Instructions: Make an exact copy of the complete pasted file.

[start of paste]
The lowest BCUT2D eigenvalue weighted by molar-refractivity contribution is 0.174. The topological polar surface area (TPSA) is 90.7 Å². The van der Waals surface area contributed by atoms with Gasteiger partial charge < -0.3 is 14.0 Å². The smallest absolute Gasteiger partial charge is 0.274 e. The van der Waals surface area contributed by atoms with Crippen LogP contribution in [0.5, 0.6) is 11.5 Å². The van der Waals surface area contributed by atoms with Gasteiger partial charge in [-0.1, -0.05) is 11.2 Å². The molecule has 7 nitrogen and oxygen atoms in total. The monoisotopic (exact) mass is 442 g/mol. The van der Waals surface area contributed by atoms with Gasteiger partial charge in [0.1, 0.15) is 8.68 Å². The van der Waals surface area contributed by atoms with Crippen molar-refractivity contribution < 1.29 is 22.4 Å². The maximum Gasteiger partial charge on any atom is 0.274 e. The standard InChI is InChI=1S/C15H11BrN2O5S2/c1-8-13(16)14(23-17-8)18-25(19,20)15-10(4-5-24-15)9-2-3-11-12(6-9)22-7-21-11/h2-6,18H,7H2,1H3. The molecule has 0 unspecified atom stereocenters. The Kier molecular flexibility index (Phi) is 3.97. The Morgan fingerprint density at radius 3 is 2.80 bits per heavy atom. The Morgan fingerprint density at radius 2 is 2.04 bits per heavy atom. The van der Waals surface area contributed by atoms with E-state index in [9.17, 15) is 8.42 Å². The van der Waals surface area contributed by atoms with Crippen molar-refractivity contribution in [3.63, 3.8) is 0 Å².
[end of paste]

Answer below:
The lowest BCUT2D eigenvalue weighted by molar-refractivity contribution is 0.174. The topological polar surface area (TPSA) is 90.7 Å². The van der Waals surface area contributed by atoms with Gasteiger partial charge < -0.3 is 14.0 Å². The smallest absolute Gasteiger partial charge is 0.274 e. The van der Waals surface area contributed by atoms with Crippen LogP contribution in [0.5, 0.6) is 11.5 Å². The van der Waals surface area contributed by atoms with Gasteiger partial charge in [-0.1, -0.05) is 11.2 Å². The molecule has 7 nitrogen and oxygen atoms in total. The monoisotopic (exact) mass is 442 g/mol. The van der Waals surface area contributed by atoms with Gasteiger partial charge in [0.1, 0.15) is 8.68 Å². The van der Waals surface area contributed by atoms with Crippen molar-refractivity contribution < 1.29 is 22.4 Å². The maximum Gasteiger partial charge on any atom is 0.274 e. The standard InChI is InChI=1S/C15H11BrN2O5S2/c1-8-13(16)14(23-17-8)18-25(19,20)15-10(4-5-24-15)9-2-3-11-12(6-9)22-7-21-11/h2-6,18H,7H2,1H3. The molecule has 0 unspecified atom stereocenters. The Kier molecular flexibility index (Phi) is 3.97. The Morgan fingerprint density at radius 3 is 2.80 bits per heavy atom. The Morgan fingerprint density at radius 2 is 2.04 bits per heavy atom. The van der Waals surface area contributed by atoms with E-state index in [9.17, 15) is 8.42 Å². The van der Waals surface area contributed by atoms with Crippen molar-refractivity contribution in [3.63, 3.8) is 0 Å².